THE launch of the 2016 Money Laundering and Terrorist Financing National Risk Assessment Report by government last Friday is a timely effort in the fight against financial crimes.
Financial crimes are a growing concern the world over, and the advances in technology have made them even more complicated.
This is why Secretary to Cabinet Roland Msiska has called upon all stakeholders involved in anti-money laundering to combine their efforts as they fight the financial crimes. There is strength in numbers.
Dr Msiska said money laundering and terrorist financing can deter investment opportunities and stagnate economic growth.
By their nature, financial crimes involve millions of kwacha that are either ill acquired and end up in the country’s economy or finances meant for development ending up in the hands of unscrupulous people who conduct illegal activities.
For a country like Zambia that is focussed on achieving its development agenda, the crimes can have a serious adverse impact and impede progress.
But it is worth noting that Government has put in place measures to fight financial crimes. It is also conducting a risk assessment to ascertain the level of the crimes in Zambia.
With money-laundering risk said to be medium high and terrorist financing said to be medium low, there is no time to relax because some vices begin small and eventually grow big.
Efforts that have been implemented against financial crimes should be supported and enhanced by stakeholders so that the risks are brought to a minimum level.
We know that the stakeholders, on their part, are trying their level best to clamp down on financial crimes but as Dr Msiska said, there are still gaps which need to be closed.
Dr Msiska, for example, singled out the ineffective monitoring of suspicious transactions, ineffective compliance functions in reporting entities, inadequate knowledge on anti-money laundering, inadequate knowledge on countering the financing of terrorist activities, as some of the deficiencies in the fight against financial crimes.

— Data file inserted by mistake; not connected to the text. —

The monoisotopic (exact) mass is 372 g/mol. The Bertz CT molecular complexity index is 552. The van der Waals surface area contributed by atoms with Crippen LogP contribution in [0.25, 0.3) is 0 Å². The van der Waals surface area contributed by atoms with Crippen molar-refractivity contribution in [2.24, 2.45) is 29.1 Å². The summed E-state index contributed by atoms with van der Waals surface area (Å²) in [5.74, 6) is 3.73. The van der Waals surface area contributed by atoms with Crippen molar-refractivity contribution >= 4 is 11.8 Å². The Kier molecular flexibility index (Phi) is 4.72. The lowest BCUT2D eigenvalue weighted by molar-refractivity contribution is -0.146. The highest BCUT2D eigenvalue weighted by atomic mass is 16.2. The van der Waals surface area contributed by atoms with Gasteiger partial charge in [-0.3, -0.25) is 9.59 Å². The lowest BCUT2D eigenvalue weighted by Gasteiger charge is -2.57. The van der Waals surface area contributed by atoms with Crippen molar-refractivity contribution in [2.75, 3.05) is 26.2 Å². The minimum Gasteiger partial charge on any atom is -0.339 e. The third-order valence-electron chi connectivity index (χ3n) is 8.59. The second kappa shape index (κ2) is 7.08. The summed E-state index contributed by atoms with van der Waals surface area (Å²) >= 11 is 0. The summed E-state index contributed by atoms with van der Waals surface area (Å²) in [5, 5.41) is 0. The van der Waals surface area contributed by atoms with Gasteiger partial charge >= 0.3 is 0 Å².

We know that the policies against money-laundering and terrorism financing were borne out of the realisation that Zambia is part of the global sphere where doing business has become easy but at the same time sophisticated.
While we credit advances in technology, where, at the press of a button, a transaction becomes complete, the call to implement adequate measures and keep improving them is urgent.
It is for this reason that stakeholders fighting financial crimes still have a long way to go and we urge them to form formidable synergies that will take care of some inadequacies that exist now.
The fight against financial crimes is far from over. In fact, this is only the beginning.
Stakeholders should review their approaches periodically to ensure that they remain in conformity to the objectives of fighting the crimes.
Fraudsters are bound to use different methods and this is where government and other stakeholders need to keep acquiring new knowledge through training on how to prevent, detect and react to the crimes.
Financial institutions have put in place measures to combat financial crimes but they should constantly check their crime control systems so that they remain effective, relevant and in line with the changing global trends.
A close collaboration of government, banks, law agencies and regulators enables the flow of knowledge and the sharing of best practices.
With some of these interventions, Zambia can maintain investor confidence and protect its financial resources from being diverted from the development agenda.